WONGA has insisted it can survive a clampdown on payday lenders despite slumping into the red following a £100 million slide in revenues.
The controversial business posted a loss of £37.3 million due to a significant reduction in UK consumer lending while it attempts to clean up its tarnished image. Revenues declined to £217.2 million in the period.
Wonga said that the number of active customers it has fell back to 575,000. The company, which grew to become Britain’s biggest payday lender, previously had more than one million active customers.
The company reported that lending volumes fell by 36% to £732 million last year, from £1.1 billion in 2013. It made 2.5 million loans in the UK last year against 3.7 million in 2013. However, its default rate improved from 6.9% to 6.6%.
The lender’s reputation has been battered by a series of scandals, which emerged as a stricter regime was imposed on the industry by the regulator, to prevent people being trapped in spiralling debts.
In January, payday loan customers saw the fees and interest they pay capped across the industry, meaning borrowers who cannot pay their debt on time will never pay back more in charges than the sum they initially wanted to borrow.
Wonga, which earlier this year announced plans to cut 325 jobs, has reviewed its business to ensure it is lending only to customers who can reasonably afford to repay their loans.
It now accepts around 50% of loan applications from new and existing customers, compared with a previous acceptance rate of 80%. The company said this reflects the tougher affordability checks it now carries out and its changed appetite for risk.
Asked if it is still possible to run a profitable payday loan business under the new industry regime, Wonga’s executive chairman Andy Haste said: “Yes. Our issues are legacy issues... Could you start a payday business today within the cap and be profitable? Yes.”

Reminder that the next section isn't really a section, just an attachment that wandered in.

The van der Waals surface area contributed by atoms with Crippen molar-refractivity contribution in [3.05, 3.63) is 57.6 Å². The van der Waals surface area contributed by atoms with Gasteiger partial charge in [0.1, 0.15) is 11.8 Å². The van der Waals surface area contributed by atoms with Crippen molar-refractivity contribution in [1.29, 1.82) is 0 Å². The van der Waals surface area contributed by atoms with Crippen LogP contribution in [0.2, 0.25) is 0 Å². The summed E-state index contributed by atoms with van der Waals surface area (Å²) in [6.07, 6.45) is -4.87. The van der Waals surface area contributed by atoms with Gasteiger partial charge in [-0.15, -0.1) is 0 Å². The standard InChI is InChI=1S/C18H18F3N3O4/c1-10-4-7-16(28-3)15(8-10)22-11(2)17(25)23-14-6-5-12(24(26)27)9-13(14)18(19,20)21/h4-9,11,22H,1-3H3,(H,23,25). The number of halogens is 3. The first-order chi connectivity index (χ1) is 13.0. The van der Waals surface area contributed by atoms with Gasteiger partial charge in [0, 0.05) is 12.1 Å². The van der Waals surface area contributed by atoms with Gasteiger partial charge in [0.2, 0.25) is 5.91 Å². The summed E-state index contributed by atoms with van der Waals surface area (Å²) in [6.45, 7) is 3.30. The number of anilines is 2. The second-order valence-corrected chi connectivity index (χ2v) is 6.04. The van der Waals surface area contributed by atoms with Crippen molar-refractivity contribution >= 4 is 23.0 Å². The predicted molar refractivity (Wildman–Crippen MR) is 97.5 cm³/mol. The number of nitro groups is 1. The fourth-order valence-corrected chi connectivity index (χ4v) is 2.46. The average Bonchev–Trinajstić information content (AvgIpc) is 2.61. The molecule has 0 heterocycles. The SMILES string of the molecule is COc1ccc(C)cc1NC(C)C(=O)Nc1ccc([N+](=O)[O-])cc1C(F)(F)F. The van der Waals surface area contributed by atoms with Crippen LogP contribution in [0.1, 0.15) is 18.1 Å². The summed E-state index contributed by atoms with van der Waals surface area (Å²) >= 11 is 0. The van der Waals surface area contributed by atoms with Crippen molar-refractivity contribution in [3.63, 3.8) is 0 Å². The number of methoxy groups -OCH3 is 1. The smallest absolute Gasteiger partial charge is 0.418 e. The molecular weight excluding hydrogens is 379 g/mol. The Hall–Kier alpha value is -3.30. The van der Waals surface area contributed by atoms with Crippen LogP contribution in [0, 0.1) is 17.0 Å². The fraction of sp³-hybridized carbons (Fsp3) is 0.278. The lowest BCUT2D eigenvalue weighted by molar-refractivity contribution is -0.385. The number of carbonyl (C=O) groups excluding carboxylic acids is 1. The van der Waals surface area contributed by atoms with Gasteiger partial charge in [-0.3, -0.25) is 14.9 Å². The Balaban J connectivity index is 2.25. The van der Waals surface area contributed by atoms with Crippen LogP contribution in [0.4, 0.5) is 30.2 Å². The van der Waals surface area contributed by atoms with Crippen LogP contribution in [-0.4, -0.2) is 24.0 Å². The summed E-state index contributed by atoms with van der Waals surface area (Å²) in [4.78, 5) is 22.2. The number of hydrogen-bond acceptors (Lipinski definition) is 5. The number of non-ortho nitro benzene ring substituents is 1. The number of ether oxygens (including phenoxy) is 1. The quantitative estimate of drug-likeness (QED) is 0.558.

Wonga said that as part of its plans to build a “sustainable and successful business”, it plans to launch new products to reach out to a broader number of customers, details of which will be revealed in due course.
The lender’s research suggests that around 13 million people across the UK are “cash and credit constrained” and being under-served by mainstream financial services.
Mr Haste, who joined Wonga last July, said that, in the past, bosses had discussed the possibility of the company changing its name as part of moves to repair its reputation.
But he said: “It’s hugely important that we can demonstrate that Wonga can change from within. What the results show is that we have made real change.”
On the question of when Wonga expects to turn itself around financially, Mr Haste said that while 2015 will be another tough year, 2016 is expected to be when “we will start to come back”.
Wonga, which previously suspended all UK advertising, is planning a re-launch later this year. But the company said it will not bring back anything remotely resembling the cuddly puppet characters previously seen on TV screens. Wonga said it will ensure its advertising addresses the “right type of customers”, reducing the risk of attracting people who are very young or vulnerable.
Last June, Wonga was ordered to pay compensation of £2.6 million by the Financial Conduct Authority (FCA) after sending fake legal letters to 45,000 customers, in a case described by consumer campaigners described as a “shocking new low” for the payday industry.
To date, Wonga said that more than 90% of the customers who are eligible for this have been contacted and about 40% have been compensated so far.
And in October, Wonga wrote off a total of £220 million worth of debt belonging to 330,000 customers as a result of carrying out inadequate affordability checks.
After coming under the FCA’s supervision in April 2014, payday lenders were banned from rolling over a loan more than twice and they can now only make two unsuccessful attempts to claw money back out of a borrower’s account.
Payday firms have only “interim permission” to operate under the FCA’s toughened regime and lenders, including Wonga, will need to pass assessments in order to get full permission to carry on.
Mr Haste said Wonga has put in a “good application” and pointed to the progress the firm has made, such as strengthening its lending criteria and complying with the new price cap.
He said: “We know it will take time to repair our reputation and gain an accepted place in the financial services industry, but we’re determined to deliver on our plans and serve customers in the right way.”